Literature: The Nightingale
"The Nightingale", also known as "The Chinese Nightingale" and "The Emperor and the Nightingale" is a famous 19th century fairy tale written by Hans Christian Andersen. It was first published in 1843.In Imperial China, the Emperor learns that one of the most beautiful sounds on Earth is the song of the nightingale, one of which happens to live in his very own gardens. Though put off at first by the bird's plain appearance, he is so delighted with her song that he brings her into his palace as a permanent "guest." By and by, however, his engineers produce a bejeweled mechanical bird, which quickly captures the attention of the Emperor and his court. As they play the mechanical bird nearly to the point of breakdown, the real nightingale returns to the gardens.Then the Emperor falls ill, to the point where his successor has been chosen and The Grim Reaper is sitting at his bedside. In despair he cries that if he could only turn the key of the mechanical bird and hear its song one more time, he would have the strength to fight back. At that moment, the real nightingale bursts into song from his window, restoring his strength and shaming Death into departing. From then on, she tells the Emperor, she will not live as his prisoner but will still return frequently to tell him what is happening in his empire, so that he will be known as the wisest emperor ever to live.
This fairy tale provides examples of
- Attention Deficit... Ooh, Shiny!: Sort of. When the Emperor sees the bejeweled mechanical bird he prefers it over the grey real nightingale and forgets the latter completely.
- Back from the Dead: The royal entourage arrives at the Emperor's bedroom assuming he must have died by now, only to have him greet everybody with the words: "Good morning everybody."
- Bowdlerise: Some child oriented versions just let the Emperor be very ill and omit the entire scene with the Grim Reaper.
- Clock Punk: The mechanical nightingale
- Come Back My Pet: At his death bed the Emperor wishes the real nightingale would return.
- Creative Sterility: The mechanical bird knows only one song. Over time, the Emperor and his court prefer it because it's a recognizable tune they can whistle, not the organic and free-form songs of the real bird.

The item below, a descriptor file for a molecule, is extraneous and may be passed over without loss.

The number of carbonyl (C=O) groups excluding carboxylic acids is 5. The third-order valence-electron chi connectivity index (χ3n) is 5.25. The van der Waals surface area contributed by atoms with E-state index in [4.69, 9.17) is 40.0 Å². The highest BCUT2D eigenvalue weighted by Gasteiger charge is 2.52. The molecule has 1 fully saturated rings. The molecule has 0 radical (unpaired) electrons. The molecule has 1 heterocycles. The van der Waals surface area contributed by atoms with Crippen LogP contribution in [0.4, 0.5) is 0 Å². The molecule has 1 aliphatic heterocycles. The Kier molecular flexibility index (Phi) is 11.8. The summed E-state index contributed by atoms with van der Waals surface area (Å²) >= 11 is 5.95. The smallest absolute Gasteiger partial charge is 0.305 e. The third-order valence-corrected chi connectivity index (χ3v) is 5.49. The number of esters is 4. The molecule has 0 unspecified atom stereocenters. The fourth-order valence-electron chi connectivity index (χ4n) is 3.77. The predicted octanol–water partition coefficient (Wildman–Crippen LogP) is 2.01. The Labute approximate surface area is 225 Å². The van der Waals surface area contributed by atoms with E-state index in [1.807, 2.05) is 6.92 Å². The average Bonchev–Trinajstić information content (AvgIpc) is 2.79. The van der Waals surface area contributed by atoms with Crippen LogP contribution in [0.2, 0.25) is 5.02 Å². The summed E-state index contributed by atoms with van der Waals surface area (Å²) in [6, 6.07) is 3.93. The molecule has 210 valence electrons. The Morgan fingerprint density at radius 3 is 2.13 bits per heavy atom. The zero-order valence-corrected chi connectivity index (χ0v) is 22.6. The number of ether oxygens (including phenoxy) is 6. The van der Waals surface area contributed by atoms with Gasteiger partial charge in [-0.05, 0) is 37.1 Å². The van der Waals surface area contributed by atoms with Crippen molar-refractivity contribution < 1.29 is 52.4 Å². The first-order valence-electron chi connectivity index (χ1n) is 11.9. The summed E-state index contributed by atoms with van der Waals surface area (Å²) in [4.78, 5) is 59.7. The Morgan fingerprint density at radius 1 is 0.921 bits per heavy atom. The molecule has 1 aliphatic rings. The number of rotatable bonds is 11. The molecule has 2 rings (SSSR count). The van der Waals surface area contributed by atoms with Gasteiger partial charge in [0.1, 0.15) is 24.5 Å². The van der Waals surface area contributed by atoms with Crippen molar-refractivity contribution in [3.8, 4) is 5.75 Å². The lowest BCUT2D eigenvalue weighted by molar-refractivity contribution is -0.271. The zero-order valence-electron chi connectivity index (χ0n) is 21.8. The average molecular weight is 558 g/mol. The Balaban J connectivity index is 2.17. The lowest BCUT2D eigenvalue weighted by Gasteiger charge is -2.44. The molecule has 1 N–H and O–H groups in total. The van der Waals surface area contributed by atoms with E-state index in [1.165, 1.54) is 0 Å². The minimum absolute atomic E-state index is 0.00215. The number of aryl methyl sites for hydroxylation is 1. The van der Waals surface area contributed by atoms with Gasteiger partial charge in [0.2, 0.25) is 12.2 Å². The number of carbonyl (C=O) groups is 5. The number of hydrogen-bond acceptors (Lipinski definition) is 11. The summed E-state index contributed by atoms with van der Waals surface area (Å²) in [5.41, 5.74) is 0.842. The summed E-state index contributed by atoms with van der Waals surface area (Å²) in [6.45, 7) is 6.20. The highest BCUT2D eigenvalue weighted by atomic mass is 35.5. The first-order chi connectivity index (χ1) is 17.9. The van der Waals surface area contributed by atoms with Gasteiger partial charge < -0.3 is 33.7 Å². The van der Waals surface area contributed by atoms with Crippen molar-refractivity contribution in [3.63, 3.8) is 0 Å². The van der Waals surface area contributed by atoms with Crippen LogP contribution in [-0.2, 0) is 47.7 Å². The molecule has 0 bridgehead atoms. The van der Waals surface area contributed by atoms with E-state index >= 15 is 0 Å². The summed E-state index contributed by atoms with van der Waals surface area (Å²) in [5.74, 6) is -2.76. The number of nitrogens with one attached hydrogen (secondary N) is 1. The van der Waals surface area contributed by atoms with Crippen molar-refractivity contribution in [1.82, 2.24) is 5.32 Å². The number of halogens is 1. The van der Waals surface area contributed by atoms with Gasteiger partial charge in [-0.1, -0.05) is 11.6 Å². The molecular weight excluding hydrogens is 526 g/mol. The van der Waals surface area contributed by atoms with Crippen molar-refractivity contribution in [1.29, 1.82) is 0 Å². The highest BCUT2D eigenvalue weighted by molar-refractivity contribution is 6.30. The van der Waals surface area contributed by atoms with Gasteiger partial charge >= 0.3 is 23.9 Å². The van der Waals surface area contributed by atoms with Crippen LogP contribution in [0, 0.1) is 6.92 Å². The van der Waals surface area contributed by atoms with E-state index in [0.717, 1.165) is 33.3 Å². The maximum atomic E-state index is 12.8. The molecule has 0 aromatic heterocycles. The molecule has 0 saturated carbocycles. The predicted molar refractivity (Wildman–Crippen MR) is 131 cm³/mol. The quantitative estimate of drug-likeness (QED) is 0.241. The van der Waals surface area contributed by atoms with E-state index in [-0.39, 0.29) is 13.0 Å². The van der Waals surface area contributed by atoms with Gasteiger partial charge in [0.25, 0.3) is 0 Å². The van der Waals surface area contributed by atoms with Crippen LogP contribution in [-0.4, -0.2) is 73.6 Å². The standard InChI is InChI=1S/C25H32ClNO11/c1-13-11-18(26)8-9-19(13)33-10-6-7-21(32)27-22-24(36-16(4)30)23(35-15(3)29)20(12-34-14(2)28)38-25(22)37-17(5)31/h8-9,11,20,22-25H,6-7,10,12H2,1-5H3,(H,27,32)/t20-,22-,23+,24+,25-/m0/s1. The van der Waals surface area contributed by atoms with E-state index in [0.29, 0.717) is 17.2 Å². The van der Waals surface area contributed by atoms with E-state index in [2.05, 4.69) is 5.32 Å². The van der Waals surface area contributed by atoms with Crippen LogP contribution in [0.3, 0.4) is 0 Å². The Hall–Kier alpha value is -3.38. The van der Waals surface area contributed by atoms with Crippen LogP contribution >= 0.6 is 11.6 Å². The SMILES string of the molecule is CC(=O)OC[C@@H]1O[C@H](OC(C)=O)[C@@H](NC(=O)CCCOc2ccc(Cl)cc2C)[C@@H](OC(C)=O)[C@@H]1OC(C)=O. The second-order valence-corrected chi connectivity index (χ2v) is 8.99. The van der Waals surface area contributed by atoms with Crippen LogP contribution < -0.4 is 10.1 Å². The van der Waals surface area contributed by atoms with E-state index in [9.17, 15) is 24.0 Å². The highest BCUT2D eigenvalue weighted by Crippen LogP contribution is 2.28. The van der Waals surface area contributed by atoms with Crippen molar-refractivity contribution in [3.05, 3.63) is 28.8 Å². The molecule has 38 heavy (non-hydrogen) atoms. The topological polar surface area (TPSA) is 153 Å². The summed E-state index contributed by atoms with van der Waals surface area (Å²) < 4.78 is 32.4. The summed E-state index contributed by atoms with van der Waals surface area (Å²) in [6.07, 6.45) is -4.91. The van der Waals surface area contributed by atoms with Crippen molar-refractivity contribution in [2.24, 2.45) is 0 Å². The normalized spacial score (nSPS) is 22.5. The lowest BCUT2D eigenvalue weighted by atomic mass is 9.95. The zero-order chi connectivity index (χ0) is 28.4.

- Dude, Where's My Respect?: The Emperor completely ignores the real nightingale when the mechanical bird appears, despite long months of faithful service. He doesn't even notice when she flies away.
- The Grim Reaper: Appears when the Emperor is about to die.
- Imperial China: The story takes place in this time period.
- Loyal Animal Companion: The nightingale was the last member of the imperial court to remember the Emperor.
- New Technology Is Evil: The mechanical nightingale makes the Emperor dependent on it, but when it breaks he immediately falls ill because he misses its sound so much. However, in the end when the Emperor says that he'll break the machine into pieces, the real nightingale tells him not to do so, because "the bird did very well as long as it could".
- Nightmare Face: Andersen describes how the Emperor looks straight into the hollow eyes of Death.
- Please Spare Him, My Liege!: The nightingale persuades the Grim Reaper to spare the Emperor's life.
- Suspiciously Similar Substitute: The mechanical nightingale who can sing just as beautifully as the real nightingale and looks prettier due to the jewelry on its body.
- Talking Animal: The nightingale agrees to go to the Emperor's Palace and argues with the Grim Reaper over keeping the Emperor alive.
- Upper-Class Twit: The imperial court is full of them. The chamberlain is so above people that he never bothers to speak a word to common folk, but when it comes to finding the nightingale, none of them can distinguish a bird from a cow, or a frog. The fishermen, on the other hand...